Why Fake PR Surveys Outperform Real Ones
Sure we laugh at those ridiculously biased fundraising “surveys” from politicians. But for some reason, the poorly (but more cleverly) designed surveys put out by corporate PR departments often get a pass. Even worse, they sometimes get tons of visibility in both mainstream press and social media.
I saw one such survey a few weeks back, and struggled to get my head around it. It was sponsored by a Fortune 500 company. It was commissioned through a large and reputable polling firm. But it was so slanted and misleading, and the claims drawn from the data were absurd. Yet the results were splashed everywhere, which prompted a mini-existential crisis for me as I questioned whether honest surveys even matter.
Here’s what I struggled with most: Why do these misleading surveys get such widespread attention, and why do people believe them? I found an answer in a new study by three professors at MIT just published in Science. They tracked news stories posted and re-tweeted on Twitter over an 11-year period starting in 2006. They found that false stories were 70% more likely to be retweeted than true stories, and that it takes a true story 6 times longer to reach the same number of people compared to a false one. And this is not, they showed, because of nefarious bots.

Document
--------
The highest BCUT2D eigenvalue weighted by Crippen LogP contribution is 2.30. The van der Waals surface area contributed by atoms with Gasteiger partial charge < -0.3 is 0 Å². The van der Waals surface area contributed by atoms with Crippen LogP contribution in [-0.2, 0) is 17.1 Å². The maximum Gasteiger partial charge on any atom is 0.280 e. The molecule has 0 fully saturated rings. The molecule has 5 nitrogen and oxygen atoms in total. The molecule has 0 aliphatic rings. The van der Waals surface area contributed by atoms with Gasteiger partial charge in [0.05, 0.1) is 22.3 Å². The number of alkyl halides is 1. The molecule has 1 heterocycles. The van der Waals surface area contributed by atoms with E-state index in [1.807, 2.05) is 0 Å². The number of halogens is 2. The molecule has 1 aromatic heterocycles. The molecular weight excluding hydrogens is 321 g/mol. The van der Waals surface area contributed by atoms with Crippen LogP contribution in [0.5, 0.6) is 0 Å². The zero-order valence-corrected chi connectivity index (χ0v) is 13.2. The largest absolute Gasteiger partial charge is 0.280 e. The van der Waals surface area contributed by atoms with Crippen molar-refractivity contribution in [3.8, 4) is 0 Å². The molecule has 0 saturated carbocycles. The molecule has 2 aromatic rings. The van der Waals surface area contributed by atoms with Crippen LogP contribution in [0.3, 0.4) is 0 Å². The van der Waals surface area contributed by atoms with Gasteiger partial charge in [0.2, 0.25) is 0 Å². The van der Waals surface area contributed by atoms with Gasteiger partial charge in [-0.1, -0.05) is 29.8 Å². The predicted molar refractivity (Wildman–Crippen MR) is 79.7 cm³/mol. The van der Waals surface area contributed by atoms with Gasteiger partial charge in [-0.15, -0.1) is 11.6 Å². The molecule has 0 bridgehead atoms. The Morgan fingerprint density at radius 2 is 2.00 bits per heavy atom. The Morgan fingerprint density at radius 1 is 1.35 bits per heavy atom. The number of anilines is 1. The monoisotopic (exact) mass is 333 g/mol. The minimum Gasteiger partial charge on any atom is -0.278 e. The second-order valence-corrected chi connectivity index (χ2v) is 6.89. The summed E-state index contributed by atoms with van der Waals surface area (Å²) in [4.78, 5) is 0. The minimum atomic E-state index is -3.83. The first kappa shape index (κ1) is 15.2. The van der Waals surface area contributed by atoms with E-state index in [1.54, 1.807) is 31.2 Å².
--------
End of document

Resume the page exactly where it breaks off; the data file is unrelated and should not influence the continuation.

Why do people spread false news? Because people like surprises and novelty. Quoting from MIT News:
“False news is more novel, and people are more likely to share novel information,” says Aral, who is the David Austin Professor of Management. And on social networks, people can gain attention by being the first to share previously unknown (but possibly false) information. Thus, as Aral puts it, “people who share novel information are seen as being in the know.”
This is exactly what many of our PR clients tell us they want. In their view, a survey should generate novel and surprising information so that their companies are seen as thought leaders—as “in the know.” It is a legitimate goal. But some of them unfortunately know exactly how to ask subtly biased, double-barreled, or otherwise invalid survey questions that grab media coverage no matter how hollow the findings really are.
Here is sobering thought about another finding from the study, however. False stories generate surprise, but they are also more likely to generate disgust. In contrast, true stories, though they get less media, generate anticipation, joy, and trust.
Isn’t building trust really the goal of your PR survey and thought leadership efforts? I hope so. That is what we can help you with at Versta Research. Our goal is to document, with honest and rigorous surveys, authentic issues, problems, and solutions so that your audience will admire and trust you as a true (and truth-telling) thought leader.